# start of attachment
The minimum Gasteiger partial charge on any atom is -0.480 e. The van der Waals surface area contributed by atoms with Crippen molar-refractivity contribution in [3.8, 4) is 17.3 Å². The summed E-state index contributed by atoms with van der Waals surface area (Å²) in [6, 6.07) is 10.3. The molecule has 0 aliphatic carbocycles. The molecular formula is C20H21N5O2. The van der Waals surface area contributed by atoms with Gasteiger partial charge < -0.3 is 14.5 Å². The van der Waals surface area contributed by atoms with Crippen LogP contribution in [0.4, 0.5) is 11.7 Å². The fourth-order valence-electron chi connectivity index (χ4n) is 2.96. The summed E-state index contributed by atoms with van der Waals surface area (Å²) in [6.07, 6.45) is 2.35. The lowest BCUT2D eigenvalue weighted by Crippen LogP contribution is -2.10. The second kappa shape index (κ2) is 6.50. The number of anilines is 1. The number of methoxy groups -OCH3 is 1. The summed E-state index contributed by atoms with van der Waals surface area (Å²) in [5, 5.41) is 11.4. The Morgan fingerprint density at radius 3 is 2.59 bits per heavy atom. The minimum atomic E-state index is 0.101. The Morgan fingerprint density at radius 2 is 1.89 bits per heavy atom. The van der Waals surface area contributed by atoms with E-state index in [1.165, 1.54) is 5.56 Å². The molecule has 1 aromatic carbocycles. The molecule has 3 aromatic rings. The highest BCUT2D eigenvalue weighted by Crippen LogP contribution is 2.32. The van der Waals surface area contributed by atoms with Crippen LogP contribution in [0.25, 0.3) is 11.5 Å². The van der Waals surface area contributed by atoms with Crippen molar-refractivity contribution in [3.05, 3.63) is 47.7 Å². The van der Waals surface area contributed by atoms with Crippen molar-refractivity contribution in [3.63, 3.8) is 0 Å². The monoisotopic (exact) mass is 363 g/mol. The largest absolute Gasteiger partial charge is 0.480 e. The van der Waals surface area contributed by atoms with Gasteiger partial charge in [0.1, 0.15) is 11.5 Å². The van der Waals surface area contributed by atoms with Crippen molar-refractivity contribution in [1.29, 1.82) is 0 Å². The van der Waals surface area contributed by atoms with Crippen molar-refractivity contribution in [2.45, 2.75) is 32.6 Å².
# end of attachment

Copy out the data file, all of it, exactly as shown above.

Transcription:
The minimum Gasteiger partial charge on any atom is -0.480 e. The van der Waals surface area contributed by atoms with Crippen molar-refractivity contribution in [3.8, 4) is 17.3 Å². The summed E-state index contributed by atoms with van der Waals surface area (Å²) in [6, 6.07) is 10.3. The molecule has 0 aliphatic carbocycles. The molecular formula is C20H21N5O2. The van der Waals surface area contributed by atoms with Gasteiger partial charge < -0.3 is 14.5 Å². The van der Waals surface area contributed by atoms with Crippen LogP contribution in [0.4, 0.5) is 11.7 Å². The fourth-order valence-electron chi connectivity index (χ4n) is 2.96. The summed E-state index contributed by atoms with van der Waals surface area (Å²) in [6.07, 6.45) is 2.35. The lowest BCUT2D eigenvalue weighted by Crippen LogP contribution is -2.10. The second kappa shape index (κ2) is 6.50. The number of anilines is 1. The number of methoxy groups -OCH3 is 1. The summed E-state index contributed by atoms with van der Waals surface area (Å²) in [5, 5.41) is 11.4. The Morgan fingerprint density at radius 3 is 2.59 bits per heavy atom. The minimum atomic E-state index is 0.101. The Morgan fingerprint density at radius 2 is 1.89 bits per heavy atom. The van der Waals surface area contributed by atoms with E-state index in [1.165, 1.54) is 5.56 Å². The molecule has 1 aromatic carbocycles. The molecule has 3 aromatic rings. The highest BCUT2D eigenvalue weighted by Crippen LogP contribution is 2.32. The van der Waals surface area contributed by atoms with Crippen LogP contribution in [0.25, 0.3) is 11.5 Å². The van der Waals surface area contributed by atoms with Crippen molar-refractivity contribution in [3.05, 3.63) is 47.7 Å². The van der Waals surface area contributed by atoms with Crippen molar-refractivity contribution in [3.63, 3.8) is 0 Å². The monoisotopic (exact) mass is 363 g/mol. The largest absolute Gasteiger partial charge is 0.480 e. The van der Waals surface area contributed by atoms with Gasteiger partial charge in [0.1, 0.15) is 11.5 Å². The van der Waals surface area contributed by atoms with Crippen molar-refractivity contribution in [1.29, 1.82) is 0 Å². The van der Waals surface area contributed by atoms with Crippen molar-refractivity contribution in [2.45, 2.75) is 32.6 Å².